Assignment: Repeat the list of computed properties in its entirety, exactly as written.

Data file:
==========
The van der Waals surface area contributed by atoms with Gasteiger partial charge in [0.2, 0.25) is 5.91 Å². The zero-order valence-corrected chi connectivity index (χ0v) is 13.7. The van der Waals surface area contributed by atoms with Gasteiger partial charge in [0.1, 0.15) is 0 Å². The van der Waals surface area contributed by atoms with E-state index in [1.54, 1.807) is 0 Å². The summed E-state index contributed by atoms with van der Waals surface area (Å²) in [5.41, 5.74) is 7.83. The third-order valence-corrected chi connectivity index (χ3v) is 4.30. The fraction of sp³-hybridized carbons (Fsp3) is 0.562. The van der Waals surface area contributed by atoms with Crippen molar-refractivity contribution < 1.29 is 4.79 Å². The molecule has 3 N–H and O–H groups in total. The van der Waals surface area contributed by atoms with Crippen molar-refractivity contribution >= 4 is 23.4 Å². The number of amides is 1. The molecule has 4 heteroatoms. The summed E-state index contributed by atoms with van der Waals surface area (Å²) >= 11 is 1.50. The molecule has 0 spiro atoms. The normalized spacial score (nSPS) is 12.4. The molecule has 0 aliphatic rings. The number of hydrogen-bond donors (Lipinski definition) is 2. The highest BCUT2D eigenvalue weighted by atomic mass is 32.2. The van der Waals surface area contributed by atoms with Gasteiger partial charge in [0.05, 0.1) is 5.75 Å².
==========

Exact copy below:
The van der Waals surface area contributed by atoms with Gasteiger partial charge in [0.2, 0.25) is 5.91 Å². The zero-order valence-corrected chi connectivity index (χ0v) is 13.7. The van der Waals surface area contributed by atoms with Gasteiger partial charge in [0.1, 0.15) is 0 Å². The van der Waals surface area contributed by atoms with E-state index in [1.54, 1.807) is 0 Å². The summed E-state index contributed by atoms with van der Waals surface area (Å²) in [5.41, 5.74) is 7.83. The third-order valence-corrected chi connectivity index (χ3v) is 4.30. The fraction of sp³-hybridized carbons (Fsp3) is 0.562. The van der Waals surface area contributed by atoms with Crippen molar-refractivity contribution < 1.29 is 4.79 Å². The molecule has 3 N–H and O–H groups in total. The van der Waals surface area contributed by atoms with Crippen molar-refractivity contribution >= 4 is 23.4 Å². The number of amides is 1. The molecule has 4 heteroatoms. The summed E-state index contributed by atoms with van der Waals surface area (Å²) >= 11 is 1.50. The molecule has 0 spiro atoms. The normalized spacial score (nSPS) is 12.4. The molecule has 0 aliphatic rings. The number of hydrogen-bond donors (Lipinski definition) is 2. The highest BCUT2D eigenvalue weighted by atomic mass is 32.2. The van der Waals surface area contributed by atoms with Gasteiger partial charge in [0.05, 0.1) is 5.75 Å².